Date:           Friday, 8 Jun 2001 16:01:28 +0100
Subject: 12.1420 Re: Camillo and Paulina
Comment:        Re: SHK 12.1420 Re: Camillo and Paulina

> At the risk of seeming frivolous next to HIS ideas, I suggest also that
> Shakespeare is still trying to balance elements of tragedy and comedy in
> the final scene. The stretched language of Act 5 evokes almost a
> desperation to pull off this most challenging form of tragicomedy, and
> what better way to end it than with another marriage?
>
> Richard Regan
> Fairfield University

While appreciating the views of the ending of WT put forward which see
it as all-is-redeemed (if I may be allowed a gross over-simplification
of part of this thread), I'd respectfully beg to differ.  I entirely
agree with Richard Regan that it's a tragicomedy:  Acts I-III give us
Othello-in-brief; Act IV gives us an entire Shakespearean comedy (boy
meets girl, boy loses girl, boy [will] get{s} girl), with, within it,
Polixines behaving in the comic realm in a way all-too-analogous to that
in which Leontes behaves in the tragic realm.  Act V gives us something
outside the normal boundaries of comedy and tragedy.

When Leontes is confronted with the statue of Hermione, he says:

Thou art Hermione; or rather, thou art she
In thy not chiding, for she was as tender
As infancy and grace.  But yet, Paulina,
Hermione was not so much wrinkled, nothing
So aged as this seems.

Time is +not+ redeemed.  The sixteen years aren't simply abolished.
This is, and is not, Hermione.  At the very moment that Perdita is
restored to her father, we're reminded of the (irretrievably) dead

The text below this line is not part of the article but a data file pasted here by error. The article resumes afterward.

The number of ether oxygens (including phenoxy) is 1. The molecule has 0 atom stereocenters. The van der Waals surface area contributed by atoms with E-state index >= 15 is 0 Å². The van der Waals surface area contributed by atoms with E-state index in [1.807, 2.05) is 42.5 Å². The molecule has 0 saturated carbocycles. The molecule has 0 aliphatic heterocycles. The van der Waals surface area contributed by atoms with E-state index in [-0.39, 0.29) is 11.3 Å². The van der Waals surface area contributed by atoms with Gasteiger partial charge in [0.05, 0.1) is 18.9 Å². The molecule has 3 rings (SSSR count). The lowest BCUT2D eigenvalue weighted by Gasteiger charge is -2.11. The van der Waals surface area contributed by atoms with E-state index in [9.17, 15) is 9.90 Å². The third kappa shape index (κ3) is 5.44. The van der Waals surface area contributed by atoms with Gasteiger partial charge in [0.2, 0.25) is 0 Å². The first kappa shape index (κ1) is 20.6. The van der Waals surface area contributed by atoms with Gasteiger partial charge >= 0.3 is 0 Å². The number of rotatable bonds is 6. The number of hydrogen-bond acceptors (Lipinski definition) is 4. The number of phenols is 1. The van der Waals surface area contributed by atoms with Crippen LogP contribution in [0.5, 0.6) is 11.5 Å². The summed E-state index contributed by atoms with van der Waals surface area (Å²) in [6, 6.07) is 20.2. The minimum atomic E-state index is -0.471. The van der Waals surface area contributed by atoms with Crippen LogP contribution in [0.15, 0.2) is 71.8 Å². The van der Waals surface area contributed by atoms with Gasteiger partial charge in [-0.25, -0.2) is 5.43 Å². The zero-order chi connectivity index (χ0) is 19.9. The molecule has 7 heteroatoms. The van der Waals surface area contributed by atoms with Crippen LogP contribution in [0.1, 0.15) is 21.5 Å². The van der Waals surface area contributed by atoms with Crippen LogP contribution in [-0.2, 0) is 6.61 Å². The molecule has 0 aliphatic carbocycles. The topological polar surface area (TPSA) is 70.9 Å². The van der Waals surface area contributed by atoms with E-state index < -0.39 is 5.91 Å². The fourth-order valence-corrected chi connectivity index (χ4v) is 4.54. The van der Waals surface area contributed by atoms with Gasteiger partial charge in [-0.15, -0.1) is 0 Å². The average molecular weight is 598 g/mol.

Mamillius.  Antigonous has been devoured by a bear, and won't be back.

I can't think of any other play by Shakespeare that ends in quite this
fashion, facing us with such a demanding complexity.

Robin Hamilton

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Re: Colorblindness

The Shakespeare Conference: SHK 12.1438  Monday, 11 June 2001

[1]     From:   David Lindley <This email address is being protected from spambots. You need JavaScript enabled to view it.>
        Date:   Friday, 8 Jun 2001 16:14:09 +0100
        Subj:   Re: SHK 12.1424 Re: Colorblindness

[2]     From:   Mike Jensen <This email address is being protected from spambots. You need JavaScript enabled to view it.>
        Date:   Friday, 08 Jun 2001 09:32:52 -0700
        Subj:   Re: SHK 12.1424 Re: Colorblind

[3]     From:   Philip Tomposki <This email address is being protected from spambots. You need JavaScript enabled to view it.>
        Date:   Friday, 8 Jun 2001 14:44:30 EDT
        Subj:   Re: Colorblindness

[4]     From:   Don Bloom <This email address is being protected from spambots. You need JavaScript enabled to view it.>
        Date:   Friday, 08 Jun 2001 11:49:34 -0500
        Subj:   Re: SHK 12.1424 Re: Colorblindness


[1]-----------------------------------------------------------------
From:           David Lindley <This email address is being protected from spambots. You need JavaScript enabled to view it.>
Date:           Friday, 8 Jun 2001 16:14:09 +0100
Subject: 12.1424 Re: Colorblindness
Comment:        Re: SHK 12.1424 Re: Colorblindness


>What input might I get about casting Shylock with a female actor? My
>best actor is female and I thought it might add some interesting  sub
>text.

If it is gender-*blind* casting it precisely adds no subtexts at all,
indeed prohibits an audience from reading for subtexts.  If it is
cross-gender casting, then it's very different, and allows for all the
subtexts you like.

[2]-------------------------------------------------------------
From:           Mike Jensen <This email address is being protected from spambots. You need JavaScript enabled to view it.>
Date:           Friday, 08 Jun 2001 09:32:52 -0700
Subject: 12.1424 Re: Colorblindness
Comment:        Re: SHK 12.1424 Re: Colorblindness

My friend Michael Morrison is a believer in colorblind casting, but is